Energising the Portuguese market – AVM Advogados

Angola and Portugal have a special partnership, and, at AVM, they believe that finance flowing from one to the other should be cherished and not feared

From 2006 onwards, political and economic cooperation between Angola and Portugal has been going from strength to strength, says António Vicente Marques, Founding Partner at AVM Advogados, the Angolan law firm. “This, of course, helps facilitate business between the two countries.”
Over the past years, there have been an increasing number of State visits and entrepreneurial missions by the Government, says Mafalda Seabra Pereira, Senior Associate at AVM Advogados. “Political entities on both sides are constantly making attempts to stimulate trade between Portugal and Angola.”
While Portugal, however, is experiencing a serious scarcity of capital and incredible difficulties by local banks and companies to access financing, Angola is continuing its rather staggering economic growth. “There’s a great deal of liquidity available,” says Vicente Marques, “and this shows no signs of running out anytime soon”.
The natural result is that cash-rich Angolan investors are looking at Portugal as part of their business strategies, and taking advantage of the opportunities that are currently available there.

“Most Angolan investments into Portuguese companies have started steadily,” says Seabra Pereira. “They begin by taking over minority interests in key companies and then slowly reinforcing their holdings.” As Portuguese shareholders are experiencing difficulties, Angolan partners have been playing an important role supporting a great deal of local companies that are becoming short of funds, she adds.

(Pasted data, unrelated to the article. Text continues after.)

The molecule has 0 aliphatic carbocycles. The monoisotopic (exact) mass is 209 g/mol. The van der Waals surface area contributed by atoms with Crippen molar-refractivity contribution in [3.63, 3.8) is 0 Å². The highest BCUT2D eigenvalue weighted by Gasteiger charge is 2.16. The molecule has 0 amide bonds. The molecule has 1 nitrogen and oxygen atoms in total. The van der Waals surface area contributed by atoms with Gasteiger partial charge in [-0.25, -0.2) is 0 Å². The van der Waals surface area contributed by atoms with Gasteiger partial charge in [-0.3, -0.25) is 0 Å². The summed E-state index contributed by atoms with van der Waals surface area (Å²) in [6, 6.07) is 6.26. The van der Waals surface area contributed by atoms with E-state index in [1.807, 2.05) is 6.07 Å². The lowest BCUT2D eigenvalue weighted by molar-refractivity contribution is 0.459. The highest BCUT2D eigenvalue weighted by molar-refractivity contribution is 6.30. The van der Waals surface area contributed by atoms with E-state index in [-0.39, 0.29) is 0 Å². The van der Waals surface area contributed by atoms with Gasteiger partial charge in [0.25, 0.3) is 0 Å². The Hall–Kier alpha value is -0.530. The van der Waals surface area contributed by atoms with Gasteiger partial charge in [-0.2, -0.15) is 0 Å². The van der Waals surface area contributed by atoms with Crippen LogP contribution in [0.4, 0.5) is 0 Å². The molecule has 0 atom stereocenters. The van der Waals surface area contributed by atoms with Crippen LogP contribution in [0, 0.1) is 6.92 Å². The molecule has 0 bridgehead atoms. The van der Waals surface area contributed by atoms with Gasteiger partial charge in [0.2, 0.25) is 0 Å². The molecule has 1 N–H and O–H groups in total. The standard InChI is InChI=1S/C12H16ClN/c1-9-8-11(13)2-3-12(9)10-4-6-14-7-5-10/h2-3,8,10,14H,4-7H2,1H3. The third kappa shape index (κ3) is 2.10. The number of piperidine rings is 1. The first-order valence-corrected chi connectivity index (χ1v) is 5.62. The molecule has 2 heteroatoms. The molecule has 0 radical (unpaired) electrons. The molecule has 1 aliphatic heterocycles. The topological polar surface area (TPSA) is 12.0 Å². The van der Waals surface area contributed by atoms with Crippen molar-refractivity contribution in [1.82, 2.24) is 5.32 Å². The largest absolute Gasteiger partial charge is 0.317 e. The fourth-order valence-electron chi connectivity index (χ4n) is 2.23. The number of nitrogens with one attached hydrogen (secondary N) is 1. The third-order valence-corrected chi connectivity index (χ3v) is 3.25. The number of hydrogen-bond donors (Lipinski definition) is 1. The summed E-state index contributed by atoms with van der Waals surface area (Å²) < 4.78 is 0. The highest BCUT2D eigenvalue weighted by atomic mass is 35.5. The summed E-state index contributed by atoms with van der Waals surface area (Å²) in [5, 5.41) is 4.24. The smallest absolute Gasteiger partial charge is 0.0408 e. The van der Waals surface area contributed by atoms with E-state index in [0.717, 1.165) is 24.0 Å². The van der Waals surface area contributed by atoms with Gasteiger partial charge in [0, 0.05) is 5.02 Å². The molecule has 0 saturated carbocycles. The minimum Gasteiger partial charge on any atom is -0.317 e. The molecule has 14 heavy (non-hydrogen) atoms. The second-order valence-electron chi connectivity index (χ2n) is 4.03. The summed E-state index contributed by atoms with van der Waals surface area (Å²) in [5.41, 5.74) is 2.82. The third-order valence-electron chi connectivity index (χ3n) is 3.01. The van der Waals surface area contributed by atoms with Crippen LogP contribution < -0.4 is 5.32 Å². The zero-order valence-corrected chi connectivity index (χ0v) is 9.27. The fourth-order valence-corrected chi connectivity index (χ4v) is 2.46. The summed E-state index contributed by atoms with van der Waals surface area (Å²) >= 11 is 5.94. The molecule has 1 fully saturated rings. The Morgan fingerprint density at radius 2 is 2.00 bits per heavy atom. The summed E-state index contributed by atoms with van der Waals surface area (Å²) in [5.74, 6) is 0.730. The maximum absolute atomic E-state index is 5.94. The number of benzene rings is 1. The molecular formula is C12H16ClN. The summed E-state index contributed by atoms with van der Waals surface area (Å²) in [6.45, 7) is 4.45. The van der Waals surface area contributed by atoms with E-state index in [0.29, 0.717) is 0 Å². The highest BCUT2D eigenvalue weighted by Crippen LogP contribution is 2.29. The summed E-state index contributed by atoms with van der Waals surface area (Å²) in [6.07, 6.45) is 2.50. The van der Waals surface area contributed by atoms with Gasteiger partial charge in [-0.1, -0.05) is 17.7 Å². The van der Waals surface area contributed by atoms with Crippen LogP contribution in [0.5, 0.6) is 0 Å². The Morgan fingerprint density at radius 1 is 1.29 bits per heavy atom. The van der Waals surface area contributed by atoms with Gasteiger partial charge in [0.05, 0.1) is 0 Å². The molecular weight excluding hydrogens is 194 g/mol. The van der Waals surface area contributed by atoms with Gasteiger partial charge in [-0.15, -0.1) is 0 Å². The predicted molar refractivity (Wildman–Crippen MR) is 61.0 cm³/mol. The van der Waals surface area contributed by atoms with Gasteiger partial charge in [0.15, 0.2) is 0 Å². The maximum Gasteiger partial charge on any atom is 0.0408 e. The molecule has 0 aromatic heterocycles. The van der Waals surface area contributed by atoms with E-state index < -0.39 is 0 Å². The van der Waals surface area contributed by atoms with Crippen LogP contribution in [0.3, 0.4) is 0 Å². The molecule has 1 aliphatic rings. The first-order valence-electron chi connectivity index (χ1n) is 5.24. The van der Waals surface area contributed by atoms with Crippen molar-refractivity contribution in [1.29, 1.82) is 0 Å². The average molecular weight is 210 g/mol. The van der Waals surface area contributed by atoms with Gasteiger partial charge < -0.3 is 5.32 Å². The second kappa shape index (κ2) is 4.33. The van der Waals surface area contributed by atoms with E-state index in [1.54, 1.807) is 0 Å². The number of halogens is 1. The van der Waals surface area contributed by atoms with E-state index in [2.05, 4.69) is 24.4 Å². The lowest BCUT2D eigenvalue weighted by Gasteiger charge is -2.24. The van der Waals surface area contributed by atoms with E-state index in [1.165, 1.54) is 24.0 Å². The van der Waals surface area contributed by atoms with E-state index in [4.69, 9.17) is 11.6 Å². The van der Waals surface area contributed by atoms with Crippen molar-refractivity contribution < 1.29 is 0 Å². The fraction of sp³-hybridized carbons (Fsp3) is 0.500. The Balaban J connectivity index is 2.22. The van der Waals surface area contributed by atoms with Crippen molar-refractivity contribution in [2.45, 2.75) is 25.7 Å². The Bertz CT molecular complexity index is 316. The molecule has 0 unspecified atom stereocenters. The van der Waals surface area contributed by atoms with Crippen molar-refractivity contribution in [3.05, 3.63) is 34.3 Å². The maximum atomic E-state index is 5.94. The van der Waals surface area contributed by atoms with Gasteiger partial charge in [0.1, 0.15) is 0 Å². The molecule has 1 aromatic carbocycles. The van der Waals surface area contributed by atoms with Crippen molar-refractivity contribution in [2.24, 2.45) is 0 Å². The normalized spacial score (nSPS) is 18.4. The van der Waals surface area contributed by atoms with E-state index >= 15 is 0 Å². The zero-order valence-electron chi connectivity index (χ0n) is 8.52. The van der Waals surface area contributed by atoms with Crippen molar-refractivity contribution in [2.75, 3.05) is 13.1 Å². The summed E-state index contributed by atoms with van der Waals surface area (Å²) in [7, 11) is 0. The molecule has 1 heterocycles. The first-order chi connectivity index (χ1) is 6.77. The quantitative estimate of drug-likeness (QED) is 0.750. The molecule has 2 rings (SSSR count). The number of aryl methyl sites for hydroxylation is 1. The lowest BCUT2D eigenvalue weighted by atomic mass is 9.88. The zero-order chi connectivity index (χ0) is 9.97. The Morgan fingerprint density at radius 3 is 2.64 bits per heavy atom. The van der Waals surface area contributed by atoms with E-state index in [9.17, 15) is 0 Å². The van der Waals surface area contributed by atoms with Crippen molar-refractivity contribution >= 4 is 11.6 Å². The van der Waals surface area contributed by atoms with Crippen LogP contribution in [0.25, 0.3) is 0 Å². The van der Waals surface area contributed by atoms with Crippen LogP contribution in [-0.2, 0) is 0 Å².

This has been working as a form of “economic energiser”, says Vicente Marques. “And if Angolan investors are willing to make long-term commitments in strategic areas of the Portuguese economy, and take strong and controlling positions, they can help local companies weather the crisis.”

Banking and commerce
The most publicised investments are in the banking and commercial sectors, says Seabra Pereira. “Millennium BCP, for example, where Sonangol, the National Society of Petroleum of Angola, has a major influence.”
Bank BIC, which won the privatisation of BPN (Banco Português de Negócios, SA), and BPI are other examples of where Angolan investors have important holdings, she adds.

Other sectors
It’s not just into these two sectors that Angolan funds are pouring. They are also moving into the energy sector, says Seabra Pereira, with Galp Energia being the most high profile example. “Once again,” she adds, “Sonangol is an important stakeholder there too, though the interest held in Amorim Energia BV”.
Angolan entities are also investing heavily in media and telecommunications, for example, newspapers, TV, some film studios and also media distribution, says Seabra Pereira. “In construction, we have also seen a lot of recent activity in engineering and infrastructure management companies. And there are vast investments into Portuguese real estate too.”

A special partnership
“Lisbon and Luanda are extremely well tuned politically, and both Governments have been promoting common economic agendas,” says Seabra Pereira. “This of course leads to a very special partnership that benefits both sides.” Seabra Pereira stresses that this influx of Angolan investment should be seen as an important support from a country with which Portugal has strong historical and language ties. “And this will invariably help the Portuguese economy with some needed financial liquidity that in turn will aid development and assist in stabilising the economy for the future.”
On the other side, Vicente Marques is also starting to see a lot of European companies and investors coming from Asia, trying to use Portugal as a platform to get into Africa. “They see Portugal as an EU member, which provides an additional level of comfort for international investors to use it to safely access the African market.”
So for both countries, this partnership is proving a beneficial one. The future will only serve to reinforce the relationship, and create even more favourable conditions to access both markets, says Seabra, which is one positive that can be taken from this crisis situation.